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Greetings, Dave, and welcome to Fooldom.

<<Hello! I'm probably one of the newest up and coming Fools. I've been investing in mutual funds for 8 years, and recently started getting the 'itch' for more...then I discovered Fooldom. I've opened a new brokerage account with E*Trade, and I have an existing account with I'm ready to start some *REAL* investing (as soon as I finish learning a little more. I'm halfway through the Motlley Fool book).

Anyway, that's not my problem. My wife and I each have an IRA with Invesco Funds group (over $7,000 each). I have a $10,000+ 401(k) from an existing employer that's been sitting in funds since I quit the job, and my current employer just started a 401(k) offering 8 fund choices from The Enterprise Group.

My plan is to move our IRA's over to Schwab so I can do more with them. However, I don't know what to do with my old 401(k). Do I move it into a Rollover IRA with Schwab so I can do some Foolish investing with it? Do I roll it into my current employers new 401(k)? I'm told that if I put it into a Rollover IRA, I can't contribute any more to it or I won't be able to ever roll it into any other retirement plan.

What is the best thing to do? I did start my new 401(k) with 10% of my pay and employers 5% match. Might as well get those deferred dollars in there, right? What to do with the old one is the question...

Any help, from anyone, would be GREATLY appreciated. I'm still learning the Fool's way, and I'm somewhat overwhelmed right now. I've also been reading some stuff by Wade Cook. His strategies seem VERY agressive, and I don't know if they would have the Fool stamp of approval on them! :-) >>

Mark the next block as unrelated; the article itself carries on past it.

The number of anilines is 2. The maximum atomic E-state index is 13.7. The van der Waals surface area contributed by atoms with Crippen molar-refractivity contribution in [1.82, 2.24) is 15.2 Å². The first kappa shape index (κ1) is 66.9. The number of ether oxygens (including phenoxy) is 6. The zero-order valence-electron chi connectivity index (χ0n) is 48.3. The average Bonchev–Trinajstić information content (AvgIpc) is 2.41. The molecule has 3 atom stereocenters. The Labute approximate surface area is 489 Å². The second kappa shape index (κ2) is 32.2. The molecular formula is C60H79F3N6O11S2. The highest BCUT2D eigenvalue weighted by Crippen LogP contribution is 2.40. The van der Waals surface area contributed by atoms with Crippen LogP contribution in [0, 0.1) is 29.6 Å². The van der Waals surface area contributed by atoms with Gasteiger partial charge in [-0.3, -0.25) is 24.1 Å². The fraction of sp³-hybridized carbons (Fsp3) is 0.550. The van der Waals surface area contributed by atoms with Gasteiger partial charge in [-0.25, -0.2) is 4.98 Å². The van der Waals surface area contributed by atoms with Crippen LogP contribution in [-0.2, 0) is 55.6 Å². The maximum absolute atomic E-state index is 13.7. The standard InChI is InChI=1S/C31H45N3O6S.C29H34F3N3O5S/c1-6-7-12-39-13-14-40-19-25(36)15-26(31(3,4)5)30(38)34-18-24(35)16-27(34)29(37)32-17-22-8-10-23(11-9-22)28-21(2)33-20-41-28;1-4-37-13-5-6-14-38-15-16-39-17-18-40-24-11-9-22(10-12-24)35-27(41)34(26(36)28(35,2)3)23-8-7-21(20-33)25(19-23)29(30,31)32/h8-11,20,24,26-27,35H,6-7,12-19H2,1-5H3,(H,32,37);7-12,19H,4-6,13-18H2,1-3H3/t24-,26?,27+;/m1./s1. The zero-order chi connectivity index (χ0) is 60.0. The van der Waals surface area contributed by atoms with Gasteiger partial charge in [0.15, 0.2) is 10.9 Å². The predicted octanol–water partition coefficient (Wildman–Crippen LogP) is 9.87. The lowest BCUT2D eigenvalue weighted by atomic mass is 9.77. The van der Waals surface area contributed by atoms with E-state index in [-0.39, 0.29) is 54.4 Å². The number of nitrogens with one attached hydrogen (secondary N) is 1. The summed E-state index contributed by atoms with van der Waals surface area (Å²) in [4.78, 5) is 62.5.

You have been advised correctly concerning your Rollover IRA, called a "conduit" IRA. If you ever want to move those monies to a new employer's qualified retirement plan (such as a 401k), then that IRA must be composed exclusively of money from an old employer's qualified retirement plan (plus any earnings thereon since the IRA was established). Put any other money into that IRA, and it loses that eligibility. Therefore, until you're absolutely sure you never want to do that, your best bet is to keep that IRA segregated from all other accounts.

Should you transfer that IRA to your new employer's plan? Only if you want to and only if you think that's the best place for the money to be. If you are reading the Gardner brothers' book, you already know Fools believe they can do better for themselves than the vast majority of fund managers. But we pay attention to our investments and select them with care. For investors who are unwilling to do that, then funds (and particularly a good index fund like the Vanguard 500) may be the best place for the money. Remember, though, that once the money goes back into an employer's plan, you won't see it again until you change jobs or retire. That means you want it invested in funds until that time.

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